Ten years ago, GMRI opened the doors of our newly constructed research institute to 5th and 6th grade students from across the state for our LabVenture! program. We set out to connect students to science, to make it real and relevant, and to empower them with the skills and mindset of a scientist. Today, those 5th and 6th grade students are recent college graduates. Each year has been a whirlwind of activity and learning, with thousands of kids visiting our interactive learning center. On February 24, 2016, our 100,000th student participated in LabVenture!. The full list of schools that participated in 2015 can be found here.
We are grateful to all our supporters and partners who help us open the doors of science for Maine’s young learners. Over the years, LabVenture! has provided students with learning experiences rooted in compelling research and educational best practices. From Mystery of the X-Fish to Lobsters: Untold Tales to Complex Systems, students explore the world of science during their time at GMRI.
LabVenture!: A Learning Lab
LabVenture! is constantly evolving. Our staff combines their education and science training to ask questions, gather data, and make improvements to the program. This year, the LabVenture! team focused on improving student engagement, as self-reported at each of the four activity stations.
The station focusing on climate change and its impacts on plankton was the first item the LabVenture! team tackled. Interviews with students and observations of student behavior showed that students had many misconceptions about climate change, and that looking at dead plankton samples through a microscope wasn’t very engaging.
With data in hand, our staff prototyped activities for students to observe live plankton! Seeing that this was much more engaging for students, we then shifted the story line to address some of the misconceptions students had. Students learned how water conditions are changing due to climate change, impacting the plankton that live in our oceans. Focusing on copepods, an important species of plankton, students then drew conclusions about how a warming Gulf of Maine might impact copepods.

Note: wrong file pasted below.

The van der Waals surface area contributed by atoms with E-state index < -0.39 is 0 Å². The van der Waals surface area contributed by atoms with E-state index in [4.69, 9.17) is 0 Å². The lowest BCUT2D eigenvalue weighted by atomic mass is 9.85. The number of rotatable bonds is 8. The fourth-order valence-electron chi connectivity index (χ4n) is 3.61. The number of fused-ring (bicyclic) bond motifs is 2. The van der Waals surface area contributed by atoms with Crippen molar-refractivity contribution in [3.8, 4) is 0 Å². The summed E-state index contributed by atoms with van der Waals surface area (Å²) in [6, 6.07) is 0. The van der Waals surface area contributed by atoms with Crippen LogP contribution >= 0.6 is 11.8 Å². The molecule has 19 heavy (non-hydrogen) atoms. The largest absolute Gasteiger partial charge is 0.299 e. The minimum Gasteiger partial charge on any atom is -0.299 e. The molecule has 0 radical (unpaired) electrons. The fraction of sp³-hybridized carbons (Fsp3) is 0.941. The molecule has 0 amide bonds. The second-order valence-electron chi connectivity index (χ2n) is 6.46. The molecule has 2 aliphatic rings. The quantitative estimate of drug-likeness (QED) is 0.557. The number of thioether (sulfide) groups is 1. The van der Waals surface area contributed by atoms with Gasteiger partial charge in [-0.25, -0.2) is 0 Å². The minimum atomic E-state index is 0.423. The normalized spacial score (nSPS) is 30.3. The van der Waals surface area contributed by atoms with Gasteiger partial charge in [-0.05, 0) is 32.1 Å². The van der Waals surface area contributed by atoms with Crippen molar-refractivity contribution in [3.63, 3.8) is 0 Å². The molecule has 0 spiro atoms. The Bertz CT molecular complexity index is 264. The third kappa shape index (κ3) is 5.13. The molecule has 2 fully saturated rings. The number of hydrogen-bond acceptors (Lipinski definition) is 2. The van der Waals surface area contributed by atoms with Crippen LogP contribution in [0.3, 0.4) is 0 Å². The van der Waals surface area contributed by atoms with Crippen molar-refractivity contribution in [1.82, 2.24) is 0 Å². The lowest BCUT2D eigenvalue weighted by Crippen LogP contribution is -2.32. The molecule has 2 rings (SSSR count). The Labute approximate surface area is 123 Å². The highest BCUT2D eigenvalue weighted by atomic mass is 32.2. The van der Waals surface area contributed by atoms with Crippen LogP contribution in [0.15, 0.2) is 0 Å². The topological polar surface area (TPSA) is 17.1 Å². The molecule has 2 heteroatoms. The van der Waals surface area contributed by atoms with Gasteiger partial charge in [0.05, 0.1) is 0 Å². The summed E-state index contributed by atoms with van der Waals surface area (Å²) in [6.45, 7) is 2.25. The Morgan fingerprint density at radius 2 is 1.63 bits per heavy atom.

I learned that copepods grow better in cold winter waters than warm ones. I also learned they are very important to the ecosystem. Those little guys make a big difference!”
The revisions are definitely more engaging for students, and they leave the station with a better understanding of climate change and its impacts on copepods, a key source of food for many species in the Gulf of Maine.
Extending Learning Into the Classroom
In May 2015, we launched our first ever LabVenture! educator survey. Our goal was to collect feedback on the LabVenture! experience and extension activities, and to assess some of the program’s impacts. Of the 105 teachers who completed the survey, roughly half of them indicated that LabVenture! is part of a larger classroom unit for their students.
One year when we came to you in conjunction with our student-generated theme, Boat to Plate, the kids interviewed the local businesses and fishermen in the area, created a museum and created a book all about what they learned.”
We asked teachers to share their observations about how students’ LabVenture! experience at GMRI impacted their experiences with science back in the classroom. The majority of teachers reported that after their LabVenture! visit, students showed an increased positive attitude towards science, an increased interest in science, and a better understanding of the nature of science than before.
Students had a 'light bulb' moment of realization that what we did at GMRI relates to not only the world around us but helped them to better understand Social Studies. We used some of this information on our discussion on oceans and climate (weather too).”
Through the survey, our Summer Institute (a multi-day professional development workshop), and in conversations during LabVenture! sessions, many teachers shared stories of how they incorporate LabVenture! into a larger unit in their classroom. Here’s one story:
“An ongoing theme in 6th grade science is systems and what happens when a part of the system is missing or gone. LabVenture! Complex Systems was a great introduction to this concept. We studied the water cycle as a system and then looked more locally at how our watershed is a part of the Gulf of Maine watershed. As a culminating activity, each student group developed a poster of a system within the water cycle and presented to their classmates.
We are very grateful to have had the opportunity to participate in the LabVenture! Summer Institute. It enabled us to prepare our students for their LabVenture! experience. We were then able to carry the concepts they learned through LabVenture! into our systems discussion throughout the year.”
– Lakes Region Middle School teachers Kathy Minigell and Kathleen Tragert
Read more about this story and others from classrooms across Maine.
Our staff continued to advance our evaluation efforts, including instituting the Dimensions of Success, a highly regarded tool in the field of informal learning in science, technology, engineering, and math (STEM). This tool enables us to track the quality of STEM learning opportunities in LabVenture! and pinpoint strengths and weaknesses.
With several team members trained in the Dimensions of Success, we can compare findings and collaborate to craft resulting improvements. We can test the effectiveness of these improvements, and design new content using the best practices laid out by this tool. We also have access to the network of trained observers around the region who can execute more objective, external observations as needed. All of these benefits will help us provide evidence of LabVenture!’s effectiveness in comparison to other informal STEM programs around the country. We are excited to begin analyzing the data we’ve collected as 2016 continues.